New trial date stands for man accused in 1995 Naperville fatal fire

  • William Amor walks with attorney Lauren Kaeseberg, left and school friend from Indiana, Randy Anderson, right, after he was released from DuPage County jail on Tuesday. He has been in prison since 1995 convicted of arson and murder. His verdict was recently overturned.

    William Amor walks with attorney Lauren Kaeseberg, left and school friend from Indiana, Randy Anderson, right, after he was released from DuPage County jail on Tuesday. He has been in prison since 1995 convicted of arson and murder. His verdict was recently overturned. Bev Horne | Staff Photographer

  • William Amor

    William Amor

 
 
Updated 6/9/2017 2:47 PM

William Amor is easing into life as a free man in Calumet City after recently posting bond and being released from jail for the first time in 22 years.

But Amor still faces a September trial date after a DuPage County judge on Friday refused to dismiss the original indictment that charged Amor with arson and the first-degree murder in the 1995 death of his mother-in-law.

 

Erica Nichols Cook, one of Amor's attorneys, argued Friday that the original indictment should be thrown out and that the court should either dismiss the charges or require prosecutors to indict Amor a second time.

Cook said the original indictment is invalid because testimony given to a 1995 grand jury from a detective investigating the case was based on Amor's false confession that he started the fire to collect insurance money when he spilled vodka onto a Sunday newspaper, then dropped a cigarette to light it, and left with his wife.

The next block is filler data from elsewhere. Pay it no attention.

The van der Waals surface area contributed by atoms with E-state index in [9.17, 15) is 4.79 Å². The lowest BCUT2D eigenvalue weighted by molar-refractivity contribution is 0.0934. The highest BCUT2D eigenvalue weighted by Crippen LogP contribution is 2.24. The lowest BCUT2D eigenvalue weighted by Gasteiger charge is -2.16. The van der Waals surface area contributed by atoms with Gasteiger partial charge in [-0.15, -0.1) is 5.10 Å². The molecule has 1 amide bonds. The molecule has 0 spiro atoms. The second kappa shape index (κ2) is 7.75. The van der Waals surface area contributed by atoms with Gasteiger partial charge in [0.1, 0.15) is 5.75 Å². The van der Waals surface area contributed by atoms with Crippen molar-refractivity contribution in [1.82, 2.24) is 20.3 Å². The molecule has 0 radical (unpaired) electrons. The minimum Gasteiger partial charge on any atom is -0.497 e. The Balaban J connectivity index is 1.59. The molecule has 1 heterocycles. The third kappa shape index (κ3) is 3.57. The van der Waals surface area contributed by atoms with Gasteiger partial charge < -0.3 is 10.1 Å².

Since Amor's conviction, fire science experts, including one at a December 2016 hearing, have concluded that vodka is not an "accelerant" and the fire could not have started the way Amor confessed to lighting it.

Prosecutors argued the information and testimony given at the time of the indictment was accurate and valid.

Judge Liam Brennan agreed.

"Ultimately, (Amor) admitted setting a fire, there was a fire, and someone died in that fire," Brennan said Friday.

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In April, Brennan vacated Amor's 1997 conviction on charges he intentionally ignited the September 1995 fire at the condo that he shared with his then-18-year-old wife, Tina Miceli, and her mother, Marianne Miceli. Marianne Miceli was killed in the blaze after becoming trapped in a bedroom.

Amor's original prison sentence was scheduled to end next March.

Prosecutors said they intend to retry Amor and a Sept. 12 trial date has been set.

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